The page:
“We live in a time where the loudest, and often most caustic, voices appear to garner the lion’s share of national and international attention. When divisiveness gets rewarded and polarization is often the result, it is critical to demonstrate that there are other paths that we can take toward a more productive national and international discourse. One of the main questions motivating the conversations in this book is whether close examination of a core aspect of divisiveness, of personal or moral conviction, can help repair fissures and tears in our social tissue.”
Both Anke Finger and Manuela Wagner work with approaches to raising intercultural awareness, and learning more about something that seemed quite atmospheric and elusive such as personal conviction became an ever-increasing fascination with how people and cultures develop their positions on a large variety of topics. This book project emerges, as one of a great many projects, from a three-year, multi-pronged research endeavor on “Humility and Conviction in Public Life,” housed at the UConn Humanities Institute (2016-2019). Profs. Finger and Wagner gathered this collection of articles to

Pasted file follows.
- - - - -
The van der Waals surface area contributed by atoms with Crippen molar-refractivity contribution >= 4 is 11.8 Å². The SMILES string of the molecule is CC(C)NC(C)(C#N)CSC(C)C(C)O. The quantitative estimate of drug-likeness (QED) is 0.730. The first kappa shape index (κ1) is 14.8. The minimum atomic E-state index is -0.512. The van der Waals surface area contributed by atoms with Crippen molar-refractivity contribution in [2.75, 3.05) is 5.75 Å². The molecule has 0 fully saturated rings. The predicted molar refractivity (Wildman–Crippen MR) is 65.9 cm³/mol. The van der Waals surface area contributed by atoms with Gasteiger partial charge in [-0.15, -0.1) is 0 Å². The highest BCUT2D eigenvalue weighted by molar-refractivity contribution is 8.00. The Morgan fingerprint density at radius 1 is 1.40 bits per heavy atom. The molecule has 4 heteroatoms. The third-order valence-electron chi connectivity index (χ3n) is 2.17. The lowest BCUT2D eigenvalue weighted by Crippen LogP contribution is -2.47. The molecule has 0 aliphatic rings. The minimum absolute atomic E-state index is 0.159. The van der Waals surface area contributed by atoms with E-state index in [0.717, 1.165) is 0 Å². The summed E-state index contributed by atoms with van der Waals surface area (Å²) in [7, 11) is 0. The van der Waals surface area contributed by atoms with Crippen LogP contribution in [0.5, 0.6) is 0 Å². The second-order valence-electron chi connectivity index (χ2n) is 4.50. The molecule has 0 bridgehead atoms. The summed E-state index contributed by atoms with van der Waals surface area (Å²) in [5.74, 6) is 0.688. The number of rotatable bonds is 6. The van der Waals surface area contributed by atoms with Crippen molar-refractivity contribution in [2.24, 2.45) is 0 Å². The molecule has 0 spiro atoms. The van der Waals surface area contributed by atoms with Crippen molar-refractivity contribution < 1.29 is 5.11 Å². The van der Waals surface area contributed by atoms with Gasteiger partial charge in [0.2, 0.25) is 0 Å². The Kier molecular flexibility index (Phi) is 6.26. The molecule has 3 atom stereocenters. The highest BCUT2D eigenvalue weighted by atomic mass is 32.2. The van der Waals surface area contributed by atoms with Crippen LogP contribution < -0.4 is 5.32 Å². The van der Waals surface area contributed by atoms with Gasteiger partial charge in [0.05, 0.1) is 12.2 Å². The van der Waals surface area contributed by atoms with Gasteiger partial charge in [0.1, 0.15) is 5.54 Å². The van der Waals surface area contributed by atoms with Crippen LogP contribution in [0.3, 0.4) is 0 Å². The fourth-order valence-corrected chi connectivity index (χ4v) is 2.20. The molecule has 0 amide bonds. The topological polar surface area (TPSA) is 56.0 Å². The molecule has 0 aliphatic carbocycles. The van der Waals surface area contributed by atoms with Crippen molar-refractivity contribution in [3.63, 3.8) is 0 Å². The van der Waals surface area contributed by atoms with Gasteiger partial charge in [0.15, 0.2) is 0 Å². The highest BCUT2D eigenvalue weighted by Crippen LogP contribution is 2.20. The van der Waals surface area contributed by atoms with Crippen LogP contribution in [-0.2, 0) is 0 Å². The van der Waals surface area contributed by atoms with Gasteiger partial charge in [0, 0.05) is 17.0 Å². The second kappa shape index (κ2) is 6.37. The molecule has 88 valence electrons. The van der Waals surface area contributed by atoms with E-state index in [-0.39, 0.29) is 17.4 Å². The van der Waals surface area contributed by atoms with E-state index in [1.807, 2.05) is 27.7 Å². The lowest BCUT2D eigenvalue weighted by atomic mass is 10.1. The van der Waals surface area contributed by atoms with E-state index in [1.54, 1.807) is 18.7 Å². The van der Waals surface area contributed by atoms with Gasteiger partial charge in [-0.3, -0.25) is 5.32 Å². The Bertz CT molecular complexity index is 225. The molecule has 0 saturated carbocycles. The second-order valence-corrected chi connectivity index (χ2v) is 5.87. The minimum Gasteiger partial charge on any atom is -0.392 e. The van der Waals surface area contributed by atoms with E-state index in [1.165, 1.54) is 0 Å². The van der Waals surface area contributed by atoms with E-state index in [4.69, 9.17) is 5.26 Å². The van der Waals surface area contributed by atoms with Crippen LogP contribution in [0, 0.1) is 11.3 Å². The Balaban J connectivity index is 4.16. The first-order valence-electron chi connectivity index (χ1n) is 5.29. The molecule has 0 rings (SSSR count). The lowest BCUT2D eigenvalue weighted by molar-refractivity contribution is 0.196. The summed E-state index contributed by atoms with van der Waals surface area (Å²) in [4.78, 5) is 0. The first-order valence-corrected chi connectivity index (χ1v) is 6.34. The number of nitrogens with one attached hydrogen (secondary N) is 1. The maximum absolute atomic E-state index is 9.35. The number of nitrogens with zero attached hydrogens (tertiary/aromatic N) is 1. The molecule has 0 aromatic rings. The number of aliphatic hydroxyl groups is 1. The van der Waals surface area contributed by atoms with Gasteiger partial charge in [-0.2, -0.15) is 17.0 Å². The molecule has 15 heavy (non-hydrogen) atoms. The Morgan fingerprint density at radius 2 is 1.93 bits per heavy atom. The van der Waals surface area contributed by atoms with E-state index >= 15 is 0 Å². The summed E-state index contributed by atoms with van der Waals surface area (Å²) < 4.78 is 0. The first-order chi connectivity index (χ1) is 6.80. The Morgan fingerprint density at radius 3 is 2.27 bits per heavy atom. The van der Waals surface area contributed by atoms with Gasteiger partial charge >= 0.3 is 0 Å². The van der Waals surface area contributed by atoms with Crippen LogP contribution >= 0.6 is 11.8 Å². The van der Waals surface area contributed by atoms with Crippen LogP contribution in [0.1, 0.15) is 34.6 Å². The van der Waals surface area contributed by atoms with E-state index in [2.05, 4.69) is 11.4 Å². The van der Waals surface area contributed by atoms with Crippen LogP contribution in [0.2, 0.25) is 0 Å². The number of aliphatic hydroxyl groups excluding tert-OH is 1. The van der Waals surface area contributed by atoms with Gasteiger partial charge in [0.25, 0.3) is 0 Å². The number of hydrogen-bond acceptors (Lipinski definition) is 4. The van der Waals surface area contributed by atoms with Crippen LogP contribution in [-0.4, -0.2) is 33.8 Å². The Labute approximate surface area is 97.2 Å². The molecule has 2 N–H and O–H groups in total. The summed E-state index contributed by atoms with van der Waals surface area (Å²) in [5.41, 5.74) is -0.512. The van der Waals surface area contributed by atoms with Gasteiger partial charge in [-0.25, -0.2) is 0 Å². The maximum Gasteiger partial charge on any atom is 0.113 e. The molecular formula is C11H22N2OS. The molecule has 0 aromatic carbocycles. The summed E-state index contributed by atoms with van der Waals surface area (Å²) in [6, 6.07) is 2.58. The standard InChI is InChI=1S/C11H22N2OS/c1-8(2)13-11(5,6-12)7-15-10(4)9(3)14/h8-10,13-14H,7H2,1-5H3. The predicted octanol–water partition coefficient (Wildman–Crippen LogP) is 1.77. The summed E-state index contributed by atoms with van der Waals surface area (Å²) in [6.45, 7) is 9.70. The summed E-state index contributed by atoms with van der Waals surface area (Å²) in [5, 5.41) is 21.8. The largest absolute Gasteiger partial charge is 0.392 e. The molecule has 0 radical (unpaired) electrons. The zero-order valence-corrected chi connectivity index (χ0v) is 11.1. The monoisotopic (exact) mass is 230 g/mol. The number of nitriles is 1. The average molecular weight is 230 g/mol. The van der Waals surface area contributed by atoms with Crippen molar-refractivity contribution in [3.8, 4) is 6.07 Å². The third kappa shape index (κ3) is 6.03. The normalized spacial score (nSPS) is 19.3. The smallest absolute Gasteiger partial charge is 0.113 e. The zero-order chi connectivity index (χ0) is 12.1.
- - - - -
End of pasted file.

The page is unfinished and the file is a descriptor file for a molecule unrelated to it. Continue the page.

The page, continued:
“begin interdisciplinary and international investigations into the concept of conviction. We humbly propose that much more information is to be gathered, additional questions to be pursued and different vantage points to be engaged. We do hope that what follows provides a solid foundation for inquiries to come.”
The book is available through Open Access directly from the publisher.